This week, NPR’s All Things Considered featured an in-depth look at the rape kit backlog in Ohio and the state’s efforts to end its backlog of untested kits.
In 2009, Cleveland Plain Dealer reporters Rachel Dissell and Leila Atassi were covering a story about a serial murderer in the city of Cleveland who had raped and killed 11 women. Their investigative reporting led them to questions about rape kit processing in the city—when were the kits that survivors submitted in the aftermath of their assaults being tested? What was being done with the evidence?
At the time, the Cleveland police simply didn’t know. They were not tracking their untested kits or sending them to the crime lab for testing in a uniform manner, if at all. So they began a project to count the untested kits in their storage facilities, eventually finding more than 4,000 kits.
Now, at the request of Attorney General Mike DeWine, police departments across the state are doing similar counts—gathering their inventory of untested rape kits and submitting them for testing to the Ohio Bureau of Criminal Investigation (BCI), at no cost to their departments. Since Attorney General DeWine’s initiative began in 2011, the BCI has received more than 5,215 kits from 111 of the state’s 970 law enforcement agencies—the largest percentage from Cleveland, followed by Akron, Cincinnati and Toledo. So far, 2,564 kits have been tested, resulting in 837 DNA matches in CODIS, the national DNA databank.
The first comment from a listener on NPR’s story illustrates the response many, including survivors, have upon learning about the backlog: “I have to say this story shocks me, I'm sure most of us assumed it was automatically done in every rape case.”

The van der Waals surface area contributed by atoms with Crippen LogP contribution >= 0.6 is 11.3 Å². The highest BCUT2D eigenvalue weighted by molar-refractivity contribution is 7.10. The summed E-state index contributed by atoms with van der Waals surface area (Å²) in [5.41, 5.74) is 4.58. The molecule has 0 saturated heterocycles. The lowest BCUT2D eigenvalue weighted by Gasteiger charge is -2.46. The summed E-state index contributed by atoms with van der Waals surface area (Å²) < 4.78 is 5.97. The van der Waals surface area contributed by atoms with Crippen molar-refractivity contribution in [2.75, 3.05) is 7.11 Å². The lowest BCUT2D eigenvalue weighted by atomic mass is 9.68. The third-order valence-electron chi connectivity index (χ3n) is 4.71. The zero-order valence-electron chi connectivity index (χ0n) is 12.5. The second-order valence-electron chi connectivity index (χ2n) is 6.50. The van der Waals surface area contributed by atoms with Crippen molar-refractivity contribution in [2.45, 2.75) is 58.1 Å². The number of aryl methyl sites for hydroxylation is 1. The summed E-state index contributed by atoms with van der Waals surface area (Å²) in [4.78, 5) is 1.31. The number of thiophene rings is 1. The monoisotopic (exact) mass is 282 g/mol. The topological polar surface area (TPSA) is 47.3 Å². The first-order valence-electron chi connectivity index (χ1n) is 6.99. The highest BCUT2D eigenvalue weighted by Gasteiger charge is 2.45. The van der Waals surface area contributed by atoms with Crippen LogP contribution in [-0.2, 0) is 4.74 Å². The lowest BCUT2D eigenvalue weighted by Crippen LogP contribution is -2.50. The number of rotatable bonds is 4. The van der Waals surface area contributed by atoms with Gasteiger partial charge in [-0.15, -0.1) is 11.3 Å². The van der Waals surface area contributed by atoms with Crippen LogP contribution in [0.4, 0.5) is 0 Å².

Unsurprisingly, many people—survivors included—assume that rape kits are tested, and when law enforcement does not follow up, DNA testing occurred and was inconclusive, or that there simply was no information to share. NPR’s segment touched upon how jarring and re-traumatizing it can be for survivors when the criminal justice system attempts to re-engage them after so many years, a process known as victim notification:
“As the cases get solved…prosecutors and detectives are finding themselves in the difficult position of knocking on the doors of rape victims and asking them to talk about horrific things.”
Those who are responsible for having these conversations—usually members of law enforcement—need protocols to guide them through the process. They face difficult questions, such as when, if at all, notification should occur, who should deliver the notification and how. They frequently report that they worry about what harm they may be doing to survivors, and that they would like greater access to information on best practices. And survivors must have access to the information and resources they may need or want as they re-open the trauma of their assault and possibly re-engage with the criminal justice system.
The title of NPR’s segment says a lot about the context of the problem: “Tested At Last, Rape Kits Give Evidence to Victims’ Stories.” The rape kit backlog is clear, quantifiable evidence of our inadequate response to survivors and to sexual violence in general—that rape just isn’t taken seriously, that it’s not a priority. As my colleague Liz wrote last week, law enforcement must count, track and test the kits in their evidence rooms—they must believe and honor survivors' decisions to participate in the criminal justice process.
The results in Ohio—and in places like Detroit, where testing has identified 78 possible serial rapists and linked to crimes in 20 other states—demonstrate just how important it is to the survivors whose lives have been affected by the backlog and the communities that are now safer as a result of testing.
To learn more about the status of the backlog in your state, visit our interactive map.
To advocate for reform and transparency to your elected officials, click here.
To support our work to ENDTHEBACKLOG of untested rape kits with a donation, click here.
- By Lendon Ebbels, January 28, 2014